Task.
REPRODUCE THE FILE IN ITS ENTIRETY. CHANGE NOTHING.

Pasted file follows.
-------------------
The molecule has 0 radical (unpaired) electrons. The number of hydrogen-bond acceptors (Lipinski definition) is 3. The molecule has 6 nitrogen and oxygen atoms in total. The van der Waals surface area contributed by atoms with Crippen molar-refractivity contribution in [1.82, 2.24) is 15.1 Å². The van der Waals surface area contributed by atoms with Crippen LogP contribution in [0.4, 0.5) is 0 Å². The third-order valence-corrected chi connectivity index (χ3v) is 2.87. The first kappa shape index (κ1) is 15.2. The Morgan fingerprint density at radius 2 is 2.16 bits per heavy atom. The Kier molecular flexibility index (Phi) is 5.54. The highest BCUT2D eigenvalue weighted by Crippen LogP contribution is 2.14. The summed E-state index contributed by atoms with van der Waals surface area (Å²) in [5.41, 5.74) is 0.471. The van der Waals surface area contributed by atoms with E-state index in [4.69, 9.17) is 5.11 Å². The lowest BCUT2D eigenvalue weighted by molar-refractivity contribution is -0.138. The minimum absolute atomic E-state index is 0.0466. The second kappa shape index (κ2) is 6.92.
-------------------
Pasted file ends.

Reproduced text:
The molecule has 0 radical (unpaired) electrons. The number of hydrogen-bond acceptors (Lipinski definition) is 3. The molecule has 6 nitrogen and oxygen atoms in total. The van der Waals surface area contributed by atoms with Crippen molar-refractivity contribution in [1.82, 2.24) is 15.1 Å². The van der Waals surface area contributed by atoms with Crippen LogP contribution in [0.4, 0.5) is 0 Å². The third-order valence-corrected chi connectivity index (χ3v) is 2.87. The first kappa shape index (κ1) is 15.2. The Morgan fingerprint density at radius 2 is 2.16 bits per heavy atom. The Kier molecular flexibility index (Phi) is 5.54. The highest BCUT2D eigenvalue weighted by Crippen LogP contribution is 2.14. The summed E-state index contributed by atoms with van der Waals surface area (Å²) in [5.41, 5.74) is 0.471. The van der Waals surface area contributed by atoms with E-state index in [4.69, 9.17) is 5.11 Å². The lowest BCUT2D eigenvalue weighted by molar-refractivity contribution is -0.138. The minimum absolute atomic E-state index is 0.0466. The second kappa shape index (κ2) is 6.92.